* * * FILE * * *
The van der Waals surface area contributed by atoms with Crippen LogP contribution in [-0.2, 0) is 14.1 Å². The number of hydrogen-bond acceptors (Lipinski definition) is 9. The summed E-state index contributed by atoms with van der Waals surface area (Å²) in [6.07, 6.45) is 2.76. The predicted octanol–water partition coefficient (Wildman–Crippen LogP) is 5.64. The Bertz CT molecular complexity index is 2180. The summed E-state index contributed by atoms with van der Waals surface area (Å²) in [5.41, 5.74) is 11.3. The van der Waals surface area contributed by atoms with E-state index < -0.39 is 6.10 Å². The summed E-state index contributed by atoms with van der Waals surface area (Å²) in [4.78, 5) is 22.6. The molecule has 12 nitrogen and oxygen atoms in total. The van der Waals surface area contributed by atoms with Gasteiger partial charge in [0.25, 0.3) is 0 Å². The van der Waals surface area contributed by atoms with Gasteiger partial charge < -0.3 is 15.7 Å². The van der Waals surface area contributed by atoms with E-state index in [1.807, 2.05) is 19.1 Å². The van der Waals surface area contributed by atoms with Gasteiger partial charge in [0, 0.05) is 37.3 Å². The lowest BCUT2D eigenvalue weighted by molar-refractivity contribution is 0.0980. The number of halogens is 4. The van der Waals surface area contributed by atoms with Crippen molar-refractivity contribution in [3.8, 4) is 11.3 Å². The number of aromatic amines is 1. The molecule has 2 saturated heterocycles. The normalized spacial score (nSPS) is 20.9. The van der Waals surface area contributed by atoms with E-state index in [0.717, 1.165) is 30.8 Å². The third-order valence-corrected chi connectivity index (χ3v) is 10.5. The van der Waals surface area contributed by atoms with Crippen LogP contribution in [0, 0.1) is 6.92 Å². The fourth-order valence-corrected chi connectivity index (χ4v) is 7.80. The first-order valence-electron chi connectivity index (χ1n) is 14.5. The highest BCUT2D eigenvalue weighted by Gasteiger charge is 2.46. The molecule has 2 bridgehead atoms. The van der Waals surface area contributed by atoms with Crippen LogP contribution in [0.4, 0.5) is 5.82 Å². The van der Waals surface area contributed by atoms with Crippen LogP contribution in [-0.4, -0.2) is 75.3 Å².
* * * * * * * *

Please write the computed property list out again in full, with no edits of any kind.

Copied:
The van der Waals surface area contributed by atoms with Crippen LogP contribution in [-0.2, 0) is 14.1 Å². The number of hydrogen-bond acceptors (Lipinski definition) is 9. The summed E-state index contributed by atoms with van der Waals surface area (Å²) in [6.07, 6.45) is 2.76. The predicted octanol–water partition coefficient (Wildman–Crippen LogP) is 5.64. The Bertz CT molecular complexity index is 2180. The summed E-state index contributed by atoms with van der Waals surface area (Å²) in [5.41, 5.74) is 11.3. The van der Waals surface area contributed by atoms with E-state index < -0.39 is 6.10 Å². The summed E-state index contributed by atoms with van der Waals surface area (Å²) in [4.78, 5) is 22.6. The molecule has 12 nitrogen and oxygen atoms in total. The van der Waals surface area contributed by atoms with Gasteiger partial charge in [0.25, 0.3) is 0 Å². The van der Waals surface area contributed by atoms with Gasteiger partial charge < -0.3 is 15.7 Å². The van der Waals surface area contributed by atoms with E-state index in [1.807, 2.05) is 19.1 Å². The van der Waals surface area contributed by atoms with Gasteiger partial charge in [0, 0.05) is 37.3 Å². The lowest BCUT2D eigenvalue weighted by molar-refractivity contribution is 0.0980. The number of halogens is 4. The van der Waals surface area contributed by atoms with Crippen molar-refractivity contribution in [3.8, 4) is 11.3 Å². The number of aromatic amines is 1. The molecule has 2 saturated heterocycles. The normalized spacial score (nSPS) is 20.9. The van der Waals surface area contributed by atoms with E-state index in [0.717, 1.165) is 30.8 Å². The third-order valence-corrected chi connectivity index (χ3v) is 10.5. The van der Waals surface area contributed by atoms with Crippen LogP contribution in [0, 0.1) is 6.92 Å². The fourth-order valence-corrected chi connectivity index (χ4v) is 7.80. The first-order valence-electron chi connectivity index (χ1n) is 14.5. The highest BCUT2D eigenvalue weighted by Gasteiger charge is 2.46. The molecule has 2 bridgehead atoms. The van der Waals surface area contributed by atoms with Crippen LogP contribution in [0.4, 0.5) is 5.82 Å². The van der Waals surface area contributed by atoms with Crippen LogP contribution in [-0.4, -0.2) is 75.3 Å².